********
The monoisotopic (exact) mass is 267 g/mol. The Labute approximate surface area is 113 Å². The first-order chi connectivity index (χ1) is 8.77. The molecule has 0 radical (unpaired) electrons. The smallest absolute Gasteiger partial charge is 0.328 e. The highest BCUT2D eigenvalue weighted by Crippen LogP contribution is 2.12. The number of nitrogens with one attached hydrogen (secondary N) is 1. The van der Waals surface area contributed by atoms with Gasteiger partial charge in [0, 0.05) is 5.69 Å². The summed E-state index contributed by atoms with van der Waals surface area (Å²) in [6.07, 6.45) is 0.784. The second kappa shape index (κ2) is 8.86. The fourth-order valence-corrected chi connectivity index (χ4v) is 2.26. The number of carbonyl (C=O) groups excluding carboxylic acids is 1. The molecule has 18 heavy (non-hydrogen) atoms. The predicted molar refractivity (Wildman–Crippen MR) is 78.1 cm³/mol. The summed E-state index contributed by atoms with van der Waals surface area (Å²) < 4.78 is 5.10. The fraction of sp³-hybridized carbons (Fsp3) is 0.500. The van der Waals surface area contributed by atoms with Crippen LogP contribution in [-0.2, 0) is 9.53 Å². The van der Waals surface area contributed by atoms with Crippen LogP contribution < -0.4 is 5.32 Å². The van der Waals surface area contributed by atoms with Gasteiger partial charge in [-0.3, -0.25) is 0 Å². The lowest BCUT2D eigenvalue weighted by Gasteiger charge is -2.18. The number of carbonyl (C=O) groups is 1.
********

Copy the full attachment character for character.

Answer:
The monoisotopic (exact) mass is 267 g/mol. The Labute approximate surface area is 113 Å². The first-order chi connectivity index (χ1) is 8.77. The molecule has 0 radical (unpaired) electrons. The smallest absolute Gasteiger partial charge is 0.328 e. The highest BCUT2D eigenvalue weighted by Crippen LogP contribution is 2.12. The number of nitrogens with one attached hydrogen (secondary N) is 1. The van der Waals surface area contributed by atoms with Gasteiger partial charge in [0, 0.05) is 5.69 Å². The summed E-state index contributed by atoms with van der Waals surface area (Å²) in [6.07, 6.45) is 0.784. The second kappa shape index (κ2) is 8.86. The fourth-order valence-corrected chi connectivity index (χ4v) is 2.26. The number of carbonyl (C=O) groups excluding carboxylic acids is 1. The molecule has 18 heavy (non-hydrogen) atoms. The predicted molar refractivity (Wildman–Crippen MR) is 78.1 cm³/mol. The summed E-state index contributed by atoms with van der Waals surface area (Å²) < 4.78 is 5.10. The fraction of sp³-hybridized carbons (Fsp3) is 0.500. The van der Waals surface area contributed by atoms with Crippen LogP contribution in [-0.2, 0) is 9.53 Å². The van der Waals surface area contributed by atoms with Crippen LogP contribution < -0.4 is 5.32 Å². The van der Waals surface area contributed by atoms with Gasteiger partial charge in [-0.3, -0.25) is 0 Å². The lowest BCUT2D eigenvalue weighted by Gasteiger charge is -2.18. The number of carbonyl (C=O) groups is 1.